I won’t even pretend that I remotely understand Tolkien’s poetry – or, his work, in general. However, his naval poems are notable, both to the modern-day Middle-Earth scholar, and to people with more classic approaches.
One recurring theme I notice in Tolkien’s poetry is that of “The Road”.
Interestingly enough, a precursor to “The Road” is “the sea”. The great infinite, the eternal journey, call it what you will. And that obviously brings him close to Coleridge’s Rime, and the overall trope of the Eternal Wanderer. The ultimate conclusion of that trope, that all “roads” through life, all “seas of wonder” are metaphors for death and dying, I am not sure I share. Also, I highly doubt it is applicable to the good Professor’s poetry.
Now, here again, one of Tolkien’s juvenalia. Well worth, reading, and probably the first poem where he lays out the philosophy of his fantasy universe.
I am too lazy to spell it out; read closely.
The Happy Mariners
I know a window in a western tower
That opens on celestial seas,
And wind that has been blowing round the stars
Comes to nestle in its tossing draperies.
It is a white tower builded in the Twilight Isles,
Where Evening sits for ever in the shade;
It glimmers like a spike of lonely pearl
That mirrors beams forlorn and lights that fade;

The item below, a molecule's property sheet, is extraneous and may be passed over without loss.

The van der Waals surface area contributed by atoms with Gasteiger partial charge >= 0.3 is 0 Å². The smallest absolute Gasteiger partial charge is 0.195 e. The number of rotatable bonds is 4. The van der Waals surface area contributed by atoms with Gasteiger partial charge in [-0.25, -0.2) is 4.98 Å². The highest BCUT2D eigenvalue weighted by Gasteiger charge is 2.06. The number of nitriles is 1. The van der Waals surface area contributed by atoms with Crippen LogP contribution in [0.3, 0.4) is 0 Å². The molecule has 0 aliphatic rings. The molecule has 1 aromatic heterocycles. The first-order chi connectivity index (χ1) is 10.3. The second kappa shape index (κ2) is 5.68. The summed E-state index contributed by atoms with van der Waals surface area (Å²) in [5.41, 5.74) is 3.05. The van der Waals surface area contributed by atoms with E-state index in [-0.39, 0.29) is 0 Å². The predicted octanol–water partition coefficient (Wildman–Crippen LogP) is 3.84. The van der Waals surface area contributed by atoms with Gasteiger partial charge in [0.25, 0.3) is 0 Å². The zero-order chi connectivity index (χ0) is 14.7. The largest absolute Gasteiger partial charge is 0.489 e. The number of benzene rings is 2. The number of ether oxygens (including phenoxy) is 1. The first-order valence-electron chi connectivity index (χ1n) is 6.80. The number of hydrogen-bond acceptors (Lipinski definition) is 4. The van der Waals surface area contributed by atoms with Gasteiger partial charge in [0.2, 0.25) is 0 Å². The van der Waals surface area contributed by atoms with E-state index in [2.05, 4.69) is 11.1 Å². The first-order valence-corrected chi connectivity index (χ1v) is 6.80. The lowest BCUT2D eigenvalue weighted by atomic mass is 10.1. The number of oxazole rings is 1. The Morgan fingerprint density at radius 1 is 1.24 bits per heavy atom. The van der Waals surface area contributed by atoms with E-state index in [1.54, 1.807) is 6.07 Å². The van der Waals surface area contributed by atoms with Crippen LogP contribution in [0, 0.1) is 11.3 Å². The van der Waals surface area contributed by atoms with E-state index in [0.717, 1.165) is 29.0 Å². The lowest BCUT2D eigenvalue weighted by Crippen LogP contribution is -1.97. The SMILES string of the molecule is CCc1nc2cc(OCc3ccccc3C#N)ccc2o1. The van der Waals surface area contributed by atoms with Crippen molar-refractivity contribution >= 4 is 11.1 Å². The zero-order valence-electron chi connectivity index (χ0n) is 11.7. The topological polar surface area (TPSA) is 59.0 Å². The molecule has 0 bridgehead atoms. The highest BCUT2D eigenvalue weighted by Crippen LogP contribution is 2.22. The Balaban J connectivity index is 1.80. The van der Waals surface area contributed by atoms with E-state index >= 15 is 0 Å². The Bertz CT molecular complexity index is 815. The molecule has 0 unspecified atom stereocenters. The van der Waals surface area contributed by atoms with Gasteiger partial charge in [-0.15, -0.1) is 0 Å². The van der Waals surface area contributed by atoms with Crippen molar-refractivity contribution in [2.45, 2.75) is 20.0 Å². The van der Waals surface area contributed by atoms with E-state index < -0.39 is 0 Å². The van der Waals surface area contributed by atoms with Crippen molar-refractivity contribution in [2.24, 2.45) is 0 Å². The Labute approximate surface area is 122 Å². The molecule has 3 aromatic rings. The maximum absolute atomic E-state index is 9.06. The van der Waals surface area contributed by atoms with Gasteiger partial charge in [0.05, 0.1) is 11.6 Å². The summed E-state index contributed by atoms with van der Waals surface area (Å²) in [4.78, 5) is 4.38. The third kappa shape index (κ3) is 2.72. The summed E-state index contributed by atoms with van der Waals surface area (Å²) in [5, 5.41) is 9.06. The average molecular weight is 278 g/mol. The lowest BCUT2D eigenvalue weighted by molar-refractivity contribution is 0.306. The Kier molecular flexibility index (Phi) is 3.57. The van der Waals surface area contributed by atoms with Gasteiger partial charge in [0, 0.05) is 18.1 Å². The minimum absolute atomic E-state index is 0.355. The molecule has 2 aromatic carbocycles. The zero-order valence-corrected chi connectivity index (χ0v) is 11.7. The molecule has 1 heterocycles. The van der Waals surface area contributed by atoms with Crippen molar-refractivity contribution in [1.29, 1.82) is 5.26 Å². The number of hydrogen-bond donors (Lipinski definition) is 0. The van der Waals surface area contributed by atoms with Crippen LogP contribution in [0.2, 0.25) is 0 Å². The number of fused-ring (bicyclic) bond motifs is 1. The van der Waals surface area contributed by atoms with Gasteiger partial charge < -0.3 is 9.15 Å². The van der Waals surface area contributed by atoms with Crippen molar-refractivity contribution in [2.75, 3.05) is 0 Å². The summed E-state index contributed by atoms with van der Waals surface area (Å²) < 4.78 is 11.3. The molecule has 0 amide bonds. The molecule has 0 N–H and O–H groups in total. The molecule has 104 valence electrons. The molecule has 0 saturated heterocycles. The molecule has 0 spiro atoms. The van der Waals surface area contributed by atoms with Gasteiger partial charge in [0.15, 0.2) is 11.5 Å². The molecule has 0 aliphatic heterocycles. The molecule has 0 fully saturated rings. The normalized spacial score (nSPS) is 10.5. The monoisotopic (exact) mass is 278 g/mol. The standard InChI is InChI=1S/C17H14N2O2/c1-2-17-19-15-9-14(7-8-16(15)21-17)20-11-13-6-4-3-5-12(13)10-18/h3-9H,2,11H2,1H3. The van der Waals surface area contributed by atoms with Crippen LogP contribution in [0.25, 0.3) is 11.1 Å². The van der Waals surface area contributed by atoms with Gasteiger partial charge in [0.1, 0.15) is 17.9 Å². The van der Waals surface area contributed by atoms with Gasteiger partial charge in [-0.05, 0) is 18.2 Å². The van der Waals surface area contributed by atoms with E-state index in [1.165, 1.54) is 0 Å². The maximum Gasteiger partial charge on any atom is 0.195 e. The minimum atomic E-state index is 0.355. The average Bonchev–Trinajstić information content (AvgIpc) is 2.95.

And sea goes washing round the dark rock where it stands,
And fairy boats go by to gloaming lands
All piled and twinkling in the gloom
With hoarded sparks of orient fire
That divers won in waters of the unknown Sun —
And, maybe, ‘tis a throbbing silver lyre,
Or voices of grey sailors echo up
Afloat among the shadows of the world
In oarless shallop and with canvas furled;
For often seems there ring of feet and song
Or twilit twinkle of a trembling gong.
O! happy mariners upon a journey long
To those great portals on the Western shores
Where far away constellate fountains leap,
And dashed against Night’s dragon-headed doors,
In foam of stars fall sparkling in the deep.
While I alone look out behind the Moon
From in my white and windy tower,
Ye bide no moment and await no hour,
But chanting snatches of a mystic tune
Go through the shadows and the dangerous seas
Past sunless lands to fairy leas
Where stars upon the jacinth wall of space
Do tangle burst and interlace.
Ye follow Earendel through the West,
The shining mariner, to Islands blest;
While only from beyond that sombre rim
A wind returns to stir these crystal panes
And murmur magically of golden rains
That fall for ever in those spaces dim.